October 19, 1905 — On this day in history, Pinkerton detectives caught up with a daring employee who stole $100,000 from his station in Pittsburgh, Pennsylvania. He was captured in Bridgeport, Connecticut.

At the end of his workday on October 9, George Edward Cunliffe, a trusted employee of the Adams Express Company in Pittsburgh, Pennsylvania, placed more than $400,000 into the company safe at the Pittsburg Train Station. He then picked up a package of cash containing $100,000, tucked it under his arm, and simply walked out, bidding his colleagues good night. He shortly boarded the first train heading east.

As soon as the heist was discovered, which was no more than a few hours after Cunliffe walked off the job, the Adams Express Company called in the Pinkertons. That night, agents traced their suspect as far as Newark, New Jersey, but everyone knew that it would only be a matter of time before they caught up with Cunliffe.

In this case, it was just a matter of a few days and some very clever detective work. After all, Cunliffe had no immediate connection to Bridgeport. When later asked why by a reporter, he said, “I reckoned New York would be too hot for me when my train got there, so I took the first train I could out of there. I don't know why I came here to Bridgeport.”

The capture: Cunliffe’s “extravagant” lifestyle and confession

Newspaper reports of the capture stated that Cunliffe had been living extravagantly at the Arlington Hotel since the day following his heist, spending his ill-gotten gains in the city's hotels and resorts.

After his arrest, he was asked, “Didn't you know that you would be caught if it took 10 years to find you?”

“I had signed for $400,000 earlier in the day and never thought of stealing it. It came into my mind finally about 10 minutes before I left the office the idea that I might take that package of $100,000. A half an hour after I took the money, I knew the Pinkertons would catch me, even if it took 20 years,” Cunliffe said. “A half an hour after I took it, I was sorry I wanted to put it back, but it was too late. That was the first dishonest act I ever committed, and I regretted it, too.”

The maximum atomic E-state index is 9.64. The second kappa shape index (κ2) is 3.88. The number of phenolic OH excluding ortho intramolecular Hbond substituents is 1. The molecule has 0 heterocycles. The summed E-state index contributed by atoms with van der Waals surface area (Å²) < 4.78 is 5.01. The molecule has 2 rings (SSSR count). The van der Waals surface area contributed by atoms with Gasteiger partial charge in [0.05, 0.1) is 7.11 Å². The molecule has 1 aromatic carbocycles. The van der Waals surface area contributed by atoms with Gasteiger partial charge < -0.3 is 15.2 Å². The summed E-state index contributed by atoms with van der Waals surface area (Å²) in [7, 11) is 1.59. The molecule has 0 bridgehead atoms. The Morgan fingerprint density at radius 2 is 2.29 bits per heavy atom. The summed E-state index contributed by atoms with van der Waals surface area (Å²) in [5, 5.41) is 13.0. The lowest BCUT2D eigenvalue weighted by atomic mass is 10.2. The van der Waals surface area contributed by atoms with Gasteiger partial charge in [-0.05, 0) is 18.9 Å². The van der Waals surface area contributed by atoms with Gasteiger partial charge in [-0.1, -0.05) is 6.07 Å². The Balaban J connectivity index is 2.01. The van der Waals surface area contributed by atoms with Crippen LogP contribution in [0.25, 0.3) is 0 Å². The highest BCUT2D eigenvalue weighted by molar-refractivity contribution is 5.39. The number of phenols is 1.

“Can that money be gotten now?”

“Yes,” Cunliffe stated.

“Is it in safe hands?”

“Yes,” he said.

“Will you get it now?”

“Not now.”

The recovery: Tracking down the stolen money

Cunliffe had calmly confessed to the crime and was ready to face the consequence. However, he refused to disclose the whereabouts of the stolen sum.

It was reported that Cunliffe had only spent $500, leaving investigators to believe they could recover nearly the full amount. After some more brilliant detective work, the Pinkertons recovered the money from a dress suitcase found in a closet at the house of Cunliffe’s sister and brother-in-law in Bristol, Connecticut, where it had been shipped — with Adams Express charges prepaid by Cunliffe — two days after the heist. The case had been chucked into a closet, still sealed.

When the case was opened, agents found only $79,500, principally in bills of a large denomination, tucked in a pair of old shoes in the bottom of the case.

“What did you do with the rest of the money?” asked the Pinkerton Agent.

“I burned it,” said Cunliffe. “The money was all in bills of large denominations, and I knew that if I attempted to pass any of it, I should be caught at once.”

The mystery: Where did the rest of the money go?

Cunliffe stuck with his story although there was no evidence or witnesses to the fiery act. The Pinkertons believed it to be subterfuge and continued in their pursuit, following leads and questioning Cunliffe, until it paid off.

“The Pinkertons put me through a terrible racking experience lasting about eight hours.” Cunliffe told reporters, who splashed headlines across the country that he was tortured and given no food, water, or rest.

“On the contrary,” said Bridgeport police. “Cunliffe was treated with consideration, comfortable, and when everyone involved grew hungry, they sent out for food.”

Cunliffe remained steadfast in his confession.

Even so, two days after Cunliffe’s arrest, agents recovered a few hundred dollars hidden in Cunliffe’s hotel room. An additional $9,500 was discovered in a trunk in the home of a wealthy friend of a friend who was told the package was a laundry bundle, and another $5,000 was sewn into the lining of a baby carriage by Cunliffe’s wife. Each of these bundles were in smaller denominations of $5, $10, and $20 bills. The total including the amount Cunliffe spent was about $96,000.

When asked by a judge about the rest of the money, Cunliffe replied, “I know no more about it than any other man in this court.”

The sentencing and release: Cunliffe’s fate

In an interesting twist, the people of Bridgeport were torn in their opinion of Cunliffe. It was revealed that Arlington Hotel where Cunliffe stayed was a “cheap place to stay,” and Cunliffe bought a $10 suit at a local clothing store and spent nearly $500 on the needy citizens of Bridgeport.

“I bought clothes for everyone who looked needy, and bought drinks for everyone I thought needed one,” he said.

On November 11, 1905, a mere month after his heist, Cunliffe was sentenced to six years in Western Penitentiary, Pittsburgh. The fine people of Bridgeport rallied around Cunliffe and petitioned for his release.

He was released four years into his sentence on December 9, 1909, and he boarded a train to Bridgeport to meet his wife and family and his new friends.

Published October 05, 2023